hold

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hold

(Decide), verb abjudge, abjudicate, ascertain, come to a conclusion, conclude, decide legally, decree, find, fix, judge, make a decision, pass judgment, propound, resolve, rule, settle

hold

(Possess), verb assume authority, assume command, be accorded, be heir to, be in possession of, be masser of, be offered, be possessed of, be proffered, be vouchhafed, bear the responsibility of, care for, cling to, collect, command, conserve, control, devolve upon, direct, exercise direction over, fill a post, gather, get control, get possession of, grasp, habere, have, have a firm grip on, have a title to, have absolute disposal of, have as property, have by inheritance, have by tenure, have claim upon, have in hand, have in one's possession, have inherited, have rights to, have the care of, have the charge of, have the direction of, have title to, have under control, hold fast, hold in one's grasp, impropriate, inherit, keep, keep as one's own, keep for, keep in hand, keep in readiness, keep in reserve, keep on, keep prepared, lay aside, lay away, not dispose of, not part with, occupy, own, possidere, preserve, receive, retain, save, secure, set apart, set aside, take authorrty, take command, take over, tenere, wield restraint over
Associated concepts: adverse holding, hold in due course, hostile holding
See also: accommodate, adjudge, advantage, apprehend, arrest, chamber, claim, comprise, conclude, confine, conserve, consist, constrain, contain, contend, decide, deem, delay, depository, desist, detain, determine, dominance, dominion, embrace, encompass, engross, find, grapple, halt, handcuff, immerse, immure, imprison, include, influence, judge, keep, lock, maintain, moratorium, obtain, occupy, opine, own, possess, power, primacy, remain, reserve, restrain, retain, retention, rule, save, seisin, sentence, shelter, stay, stop, store, suspect, think, withhold

TO HOLD. These words are now used in a deed to express by what tenure the grantee is to have the land. The clause which commences with these words is called the tenendum. Vide Habendum; Tenendum.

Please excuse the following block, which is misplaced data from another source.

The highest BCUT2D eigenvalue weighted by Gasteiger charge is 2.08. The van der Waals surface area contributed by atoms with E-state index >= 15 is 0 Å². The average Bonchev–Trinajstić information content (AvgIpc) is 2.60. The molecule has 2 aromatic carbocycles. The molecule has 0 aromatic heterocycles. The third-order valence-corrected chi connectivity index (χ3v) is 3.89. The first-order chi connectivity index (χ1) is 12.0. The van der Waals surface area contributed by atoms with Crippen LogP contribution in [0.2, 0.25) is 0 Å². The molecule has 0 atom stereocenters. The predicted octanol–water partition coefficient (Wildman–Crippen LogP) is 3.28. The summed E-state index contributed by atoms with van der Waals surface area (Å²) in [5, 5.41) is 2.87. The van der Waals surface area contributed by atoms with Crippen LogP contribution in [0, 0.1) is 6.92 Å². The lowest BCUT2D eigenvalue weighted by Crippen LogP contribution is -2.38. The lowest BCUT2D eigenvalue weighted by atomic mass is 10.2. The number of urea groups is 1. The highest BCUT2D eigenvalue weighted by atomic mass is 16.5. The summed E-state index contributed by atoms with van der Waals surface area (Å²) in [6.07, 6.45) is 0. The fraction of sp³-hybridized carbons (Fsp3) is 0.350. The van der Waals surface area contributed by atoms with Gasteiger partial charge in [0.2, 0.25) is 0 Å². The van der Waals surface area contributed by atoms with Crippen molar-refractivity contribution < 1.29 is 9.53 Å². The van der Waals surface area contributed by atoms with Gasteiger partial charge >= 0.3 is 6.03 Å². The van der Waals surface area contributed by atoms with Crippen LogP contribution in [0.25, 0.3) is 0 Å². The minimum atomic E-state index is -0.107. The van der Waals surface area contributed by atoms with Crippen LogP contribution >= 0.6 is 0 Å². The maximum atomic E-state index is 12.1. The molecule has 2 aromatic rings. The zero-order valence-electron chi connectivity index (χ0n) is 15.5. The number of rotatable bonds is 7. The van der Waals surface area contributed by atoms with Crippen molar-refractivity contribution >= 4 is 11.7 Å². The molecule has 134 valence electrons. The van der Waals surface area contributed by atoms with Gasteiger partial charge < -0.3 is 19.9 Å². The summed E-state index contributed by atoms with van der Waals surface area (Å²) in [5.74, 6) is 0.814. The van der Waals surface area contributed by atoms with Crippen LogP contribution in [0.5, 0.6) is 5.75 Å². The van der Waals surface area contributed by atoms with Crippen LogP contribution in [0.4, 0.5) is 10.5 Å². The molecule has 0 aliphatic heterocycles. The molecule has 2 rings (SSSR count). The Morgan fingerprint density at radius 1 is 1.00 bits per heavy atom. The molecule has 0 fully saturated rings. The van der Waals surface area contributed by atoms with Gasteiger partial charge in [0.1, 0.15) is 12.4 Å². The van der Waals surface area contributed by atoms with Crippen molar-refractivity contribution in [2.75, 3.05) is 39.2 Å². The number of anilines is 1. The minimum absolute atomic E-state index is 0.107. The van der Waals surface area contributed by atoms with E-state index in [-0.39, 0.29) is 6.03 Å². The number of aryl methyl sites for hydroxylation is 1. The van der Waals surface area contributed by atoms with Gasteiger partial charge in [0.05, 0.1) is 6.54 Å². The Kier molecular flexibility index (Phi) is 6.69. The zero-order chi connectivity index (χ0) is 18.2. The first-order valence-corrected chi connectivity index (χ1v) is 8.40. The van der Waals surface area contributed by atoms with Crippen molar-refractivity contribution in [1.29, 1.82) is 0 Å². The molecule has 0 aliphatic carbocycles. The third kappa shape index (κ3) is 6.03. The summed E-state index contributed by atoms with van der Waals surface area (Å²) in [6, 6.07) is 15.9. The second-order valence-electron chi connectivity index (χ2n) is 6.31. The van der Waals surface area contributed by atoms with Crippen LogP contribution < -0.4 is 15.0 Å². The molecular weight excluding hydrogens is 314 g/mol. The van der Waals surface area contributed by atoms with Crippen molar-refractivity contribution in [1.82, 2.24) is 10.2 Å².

2. To hold, also means to decide, to adjudge, to decree; as, the court in that case held that the husband was not liable for the contract of the wife, made without his express or implied authority.
     3. It also signifies to bind under a contract, as the obligor is held and firmly bound. In the constitution of the United States, it is provided, that no person held to service or labor in one state under the laws thereof, escaping into another, shall, in consequence of any law or regulation therein, be discharged from such service or labor, but shall be delivered up on the claim of the party to whom such service or labor may be due. Art. 4, sec. 3, Sec. 3; 2 Serg. & R. 306; 3 Id. 4; 5 Id. 52; 1 Wash. C. C. R. 500; 2 Pick. 11; 16 Pet. 539, 674.

References in periodicals archive ?
Because downtown is in the midst of a heavily subsidized boom, the realization of a vision that city leaders have long held dear.
In writing his biography, Mark McGowan has attempted to provide something more than the striking image of the Martyr of Charity, held dear in the memories of those who had known him, no easy task.
Stories of the man he was and the things he held dear.
His memory will be held dear not only by his family and friends but also by thousands of low-income families, for whose children he helped find better schools.
He was a good friend, a conscientious school teacher and devoted to those he held dear.
After all, Blair was not only Clinton's buddy and contemporary, at ease among the cosmopolitan elites of Britain and the United States; he was the co-architect of the "Third Way" progressive response to the conservatism that Bush held dear.